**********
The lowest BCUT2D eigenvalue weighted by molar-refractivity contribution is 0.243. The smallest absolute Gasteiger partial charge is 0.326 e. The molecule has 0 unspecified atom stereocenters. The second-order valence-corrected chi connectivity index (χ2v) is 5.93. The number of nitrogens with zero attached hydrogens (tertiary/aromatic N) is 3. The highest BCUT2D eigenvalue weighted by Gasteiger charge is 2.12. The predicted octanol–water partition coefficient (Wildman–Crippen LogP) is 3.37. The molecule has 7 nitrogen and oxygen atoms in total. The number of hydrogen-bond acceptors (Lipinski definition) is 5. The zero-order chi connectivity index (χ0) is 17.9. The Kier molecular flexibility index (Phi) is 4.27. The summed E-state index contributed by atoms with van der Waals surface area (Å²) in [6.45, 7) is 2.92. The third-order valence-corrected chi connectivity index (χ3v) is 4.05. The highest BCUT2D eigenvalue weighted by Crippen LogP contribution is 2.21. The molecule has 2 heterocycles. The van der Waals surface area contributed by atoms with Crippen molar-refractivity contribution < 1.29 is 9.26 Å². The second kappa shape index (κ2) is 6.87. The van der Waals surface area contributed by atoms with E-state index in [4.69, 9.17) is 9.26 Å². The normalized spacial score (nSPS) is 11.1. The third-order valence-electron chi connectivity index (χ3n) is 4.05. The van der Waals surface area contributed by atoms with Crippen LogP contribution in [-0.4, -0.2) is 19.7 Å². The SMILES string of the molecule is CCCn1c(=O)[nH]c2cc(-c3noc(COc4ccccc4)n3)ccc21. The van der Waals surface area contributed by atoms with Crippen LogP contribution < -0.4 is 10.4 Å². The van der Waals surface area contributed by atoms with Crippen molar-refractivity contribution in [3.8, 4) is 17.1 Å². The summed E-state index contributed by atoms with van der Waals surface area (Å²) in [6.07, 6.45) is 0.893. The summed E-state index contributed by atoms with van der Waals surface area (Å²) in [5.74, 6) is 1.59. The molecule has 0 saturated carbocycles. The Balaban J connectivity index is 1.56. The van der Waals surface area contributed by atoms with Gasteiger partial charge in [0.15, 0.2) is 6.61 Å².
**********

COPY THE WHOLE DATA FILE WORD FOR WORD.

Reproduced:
The lowest BCUT2D eigenvalue weighted by molar-refractivity contribution is 0.243. The smallest absolute Gasteiger partial charge is 0.326 e. The molecule has 0 unspecified atom stereocenters. The second-order valence-corrected chi connectivity index (χ2v) is 5.93. The number of nitrogens with zero attached hydrogens (tertiary/aromatic N) is 3. The highest BCUT2D eigenvalue weighted by Gasteiger charge is 2.12. The predicted octanol–water partition coefficient (Wildman–Crippen LogP) is 3.37. The molecule has 7 nitrogen and oxygen atoms in total. The number of hydrogen-bond acceptors (Lipinski definition) is 5. The zero-order chi connectivity index (χ0) is 17.9. The Kier molecular flexibility index (Phi) is 4.27. The summed E-state index contributed by atoms with van der Waals surface area (Å²) in [6.45, 7) is 2.92. The third-order valence-corrected chi connectivity index (χ3v) is 4.05. The highest BCUT2D eigenvalue weighted by Crippen LogP contribution is 2.21. The molecule has 2 heterocycles. The van der Waals surface area contributed by atoms with Crippen molar-refractivity contribution < 1.29 is 9.26 Å². The second kappa shape index (κ2) is 6.87. The van der Waals surface area contributed by atoms with E-state index in [4.69, 9.17) is 9.26 Å². The normalized spacial score (nSPS) is 11.1. The third-order valence-electron chi connectivity index (χ3n) is 4.05. The van der Waals surface area contributed by atoms with Crippen LogP contribution in [-0.4, -0.2) is 19.7 Å². The SMILES string of the molecule is CCCn1c(=O)[nH]c2cc(-c3noc(COc4ccccc4)n3)ccc21. The van der Waals surface area contributed by atoms with Crippen LogP contribution < -0.4 is 10.4 Å². The van der Waals surface area contributed by atoms with Crippen molar-refractivity contribution in [3.8, 4) is 17.1 Å². The summed E-state index contributed by atoms with van der Waals surface area (Å²) in [6.07, 6.45) is 0.893. The summed E-state index contributed by atoms with van der Waals surface area (Å²) in [5.74, 6) is 1.59. The molecule has 0 saturated carbocycles. The Balaban J connectivity index is 1.56. The van der Waals surface area contributed by atoms with Gasteiger partial charge in [0.15, 0.2) is 6.61 Å².